Fun + Lifestyle

How Lawyers Can Benefit from Creativity


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  • Successful lawyers often use creative thinking in otherwise analytical or logic-based tasks
  • Regular creative activity reduces stress and builds your mental, social, and physical skills
  • Creativity is about doing, not about doing well, so it’s for everyone

Creative activities are not only fun but offer mental and social benefits that help to make you a better lawyer.

The era of the uptight, stodgy lawyer may be long over but the days of artistic, creative-minded lawyers are not quite here.  From the academic pressures of law school to the rigidity of law school dress codes, most lawyers still tend towards conservatism— if not in politics, then in thought process, perspective, and lifestyle. They certainly aren’t known for making time to pursue the arts, music, or creative expression.

After all, if you’re spending 60 hours a week in the lawyer’s analytical, logical mindset, it can be hard to shut that off on a whim. And if you’re still coming into your own as a lawyer, you may also be too nervous to challenge the expectations of how lawyers should think, talk, and spend their time.

Which is a shame, both for you and your professional goals. Why? Because creativity will make you a better lawyer.

Need to argue persuasively? That needs creativity.

Looking to wiggle your way out of a legal tight spot, or write a contact that holds up? You’ll need quite a bit of out-of-the-box thinking.

Writing a brief to capture an audience? You’re not getting very far without a creative spirit.

Can you think of a time when you came up with a creative, novel or atypical solution to a problem in one of your legal matters? Try to recall the details of what you were doing when you came up with that idea and how you got there.

But if you’re getting started, how can you strengthen your creative muscles? Simply by being creative. Scheduling time to create—in any medium—will boost your mind, build your skills, and give you the tools to improve every part of your life.

Creativity builds analytical abilities.

If you think creativity and reasoning skills are two separate parts of your mind, think again. Creativity is crucial to developing analytical, reasoning, and critical thinking skills…and the same goes the other way around. Challenging your mind to look, understand, and create in new ways will sharpen your thinking, in and out of the office.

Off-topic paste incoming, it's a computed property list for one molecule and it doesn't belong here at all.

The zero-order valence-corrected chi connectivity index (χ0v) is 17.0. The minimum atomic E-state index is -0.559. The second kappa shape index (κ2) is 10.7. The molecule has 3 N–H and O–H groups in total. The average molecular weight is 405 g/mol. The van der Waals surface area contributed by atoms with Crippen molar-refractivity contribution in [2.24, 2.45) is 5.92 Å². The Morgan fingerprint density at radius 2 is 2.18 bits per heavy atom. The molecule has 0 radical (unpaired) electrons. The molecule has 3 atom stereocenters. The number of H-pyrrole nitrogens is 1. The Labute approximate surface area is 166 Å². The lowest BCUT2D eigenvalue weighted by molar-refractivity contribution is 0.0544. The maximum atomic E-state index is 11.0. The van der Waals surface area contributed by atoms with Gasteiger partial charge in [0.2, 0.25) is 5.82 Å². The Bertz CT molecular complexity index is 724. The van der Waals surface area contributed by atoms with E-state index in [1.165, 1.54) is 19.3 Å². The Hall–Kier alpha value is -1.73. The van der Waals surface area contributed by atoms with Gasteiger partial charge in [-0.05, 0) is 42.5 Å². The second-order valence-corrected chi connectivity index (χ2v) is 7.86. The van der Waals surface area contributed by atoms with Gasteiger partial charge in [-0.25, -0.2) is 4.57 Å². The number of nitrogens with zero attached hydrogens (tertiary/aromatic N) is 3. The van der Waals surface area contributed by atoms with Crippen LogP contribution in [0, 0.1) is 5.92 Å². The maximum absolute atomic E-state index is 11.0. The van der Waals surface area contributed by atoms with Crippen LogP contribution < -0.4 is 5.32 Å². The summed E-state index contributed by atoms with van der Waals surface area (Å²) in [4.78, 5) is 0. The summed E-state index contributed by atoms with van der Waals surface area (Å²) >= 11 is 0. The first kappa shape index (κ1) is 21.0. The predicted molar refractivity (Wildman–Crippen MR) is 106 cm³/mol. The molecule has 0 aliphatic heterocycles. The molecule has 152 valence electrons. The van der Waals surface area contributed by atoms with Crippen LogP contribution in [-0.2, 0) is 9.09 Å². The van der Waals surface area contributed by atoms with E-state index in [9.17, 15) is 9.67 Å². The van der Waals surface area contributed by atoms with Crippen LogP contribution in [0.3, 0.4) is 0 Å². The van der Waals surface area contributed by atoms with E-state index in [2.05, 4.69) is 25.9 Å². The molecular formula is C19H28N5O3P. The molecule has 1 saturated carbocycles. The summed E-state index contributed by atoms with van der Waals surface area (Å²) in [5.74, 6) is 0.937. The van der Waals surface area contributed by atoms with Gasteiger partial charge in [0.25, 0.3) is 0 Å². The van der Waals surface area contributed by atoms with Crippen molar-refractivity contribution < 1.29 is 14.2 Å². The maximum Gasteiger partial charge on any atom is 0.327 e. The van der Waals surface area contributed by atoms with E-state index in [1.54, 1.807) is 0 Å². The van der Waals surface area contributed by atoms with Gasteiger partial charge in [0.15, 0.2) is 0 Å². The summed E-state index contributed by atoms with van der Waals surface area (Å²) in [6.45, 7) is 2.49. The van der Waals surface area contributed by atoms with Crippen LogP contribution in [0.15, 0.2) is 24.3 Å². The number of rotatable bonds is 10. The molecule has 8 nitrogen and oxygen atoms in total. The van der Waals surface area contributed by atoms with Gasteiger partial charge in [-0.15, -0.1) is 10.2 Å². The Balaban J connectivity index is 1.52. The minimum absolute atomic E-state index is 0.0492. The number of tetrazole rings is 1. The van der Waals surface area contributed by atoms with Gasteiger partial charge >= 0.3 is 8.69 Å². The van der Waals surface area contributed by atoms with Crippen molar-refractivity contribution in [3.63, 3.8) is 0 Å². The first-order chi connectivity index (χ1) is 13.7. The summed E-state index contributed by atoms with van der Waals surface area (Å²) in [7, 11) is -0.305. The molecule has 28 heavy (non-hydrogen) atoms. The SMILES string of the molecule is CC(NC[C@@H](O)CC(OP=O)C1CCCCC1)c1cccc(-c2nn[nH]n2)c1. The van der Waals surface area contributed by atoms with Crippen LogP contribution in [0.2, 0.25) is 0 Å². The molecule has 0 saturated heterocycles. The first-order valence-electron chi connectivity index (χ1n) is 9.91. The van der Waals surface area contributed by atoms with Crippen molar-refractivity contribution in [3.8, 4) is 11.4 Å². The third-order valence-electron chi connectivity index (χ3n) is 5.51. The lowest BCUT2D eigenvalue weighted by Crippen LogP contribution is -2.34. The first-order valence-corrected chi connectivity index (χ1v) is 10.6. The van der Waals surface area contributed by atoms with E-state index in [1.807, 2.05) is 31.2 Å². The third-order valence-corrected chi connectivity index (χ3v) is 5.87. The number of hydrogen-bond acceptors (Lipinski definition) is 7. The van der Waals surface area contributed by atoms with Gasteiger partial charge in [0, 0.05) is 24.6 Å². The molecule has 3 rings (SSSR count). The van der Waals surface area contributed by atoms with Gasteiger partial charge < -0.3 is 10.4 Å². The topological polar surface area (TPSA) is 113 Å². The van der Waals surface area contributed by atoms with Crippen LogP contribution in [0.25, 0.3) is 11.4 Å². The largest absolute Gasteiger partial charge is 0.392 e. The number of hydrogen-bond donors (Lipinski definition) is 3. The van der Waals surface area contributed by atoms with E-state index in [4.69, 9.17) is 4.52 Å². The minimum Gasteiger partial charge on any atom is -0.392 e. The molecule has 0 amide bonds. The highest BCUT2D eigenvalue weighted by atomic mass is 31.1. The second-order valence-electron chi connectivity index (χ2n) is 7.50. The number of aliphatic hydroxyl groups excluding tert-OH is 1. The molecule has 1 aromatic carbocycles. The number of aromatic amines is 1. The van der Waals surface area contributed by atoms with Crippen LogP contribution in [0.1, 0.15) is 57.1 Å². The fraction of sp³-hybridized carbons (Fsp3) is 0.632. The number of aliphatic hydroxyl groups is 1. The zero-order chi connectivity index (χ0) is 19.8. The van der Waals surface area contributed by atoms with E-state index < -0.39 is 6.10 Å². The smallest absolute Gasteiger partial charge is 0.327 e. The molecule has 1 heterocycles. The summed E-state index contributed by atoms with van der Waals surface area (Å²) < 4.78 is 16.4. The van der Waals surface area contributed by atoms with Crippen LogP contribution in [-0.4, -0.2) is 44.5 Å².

Creativity makes you a better problem solver.

There’s no rulebook for art, music, or poetry. Instead, you’ll have to create (and break) the rules as you try to capture an image or sentiment—and since it’s your art, solving the challenge of creativity is fun instead of stressful.  That’s why indulging in regular creative pursuits will help you develop your problem-solving skills—teaching your mind to react to challenges or setbacks with new routes instead of defeat.

Creativity builds your confidence.

The more you create, the more you’ll learn to trust your own instincts…and the more confidence you’ll instill in your work. And there’s few traits more important for a lawyer than confidence. Self-assurance will take your career far in the courtroom, at meetings, with your network, and anywhere else you have to present your best self.

Creativity gives you new opportunities.

Show a man a locked door, and he’ll walk away. Show a creative man a locked door, and he’ll climb in through the window. Creativity encourages you to think “outside the box,” finding new ways to approach business and find opportunities to capitalize on in every situation. Creative solutions will also help you stand out from the crowd, allowing you to win over new clients and new business to become a successful rainmaker.

Creativity beats stress.

If there’s one thing every lawyer needs, it’s a bit of stress relief. Whether you prefer meditative creativity or something a bit more challenging, the act of creating something new will distract you, stimulate your mind, and release your tensions. And when you do finally finish your artwork or pull the cupcakes out of the oven? Enjoying the fruit of your labors will reward you with a positive mood boost.

Better thinking, more confidence, and less stress? If you can use a little bit of that, you’ll do well to look into your nearest pottery class. Or why not just pull out your notepad and get doodling? After all, when it comes to building your creativity muscles, it’s the exercise that matters…not the end results.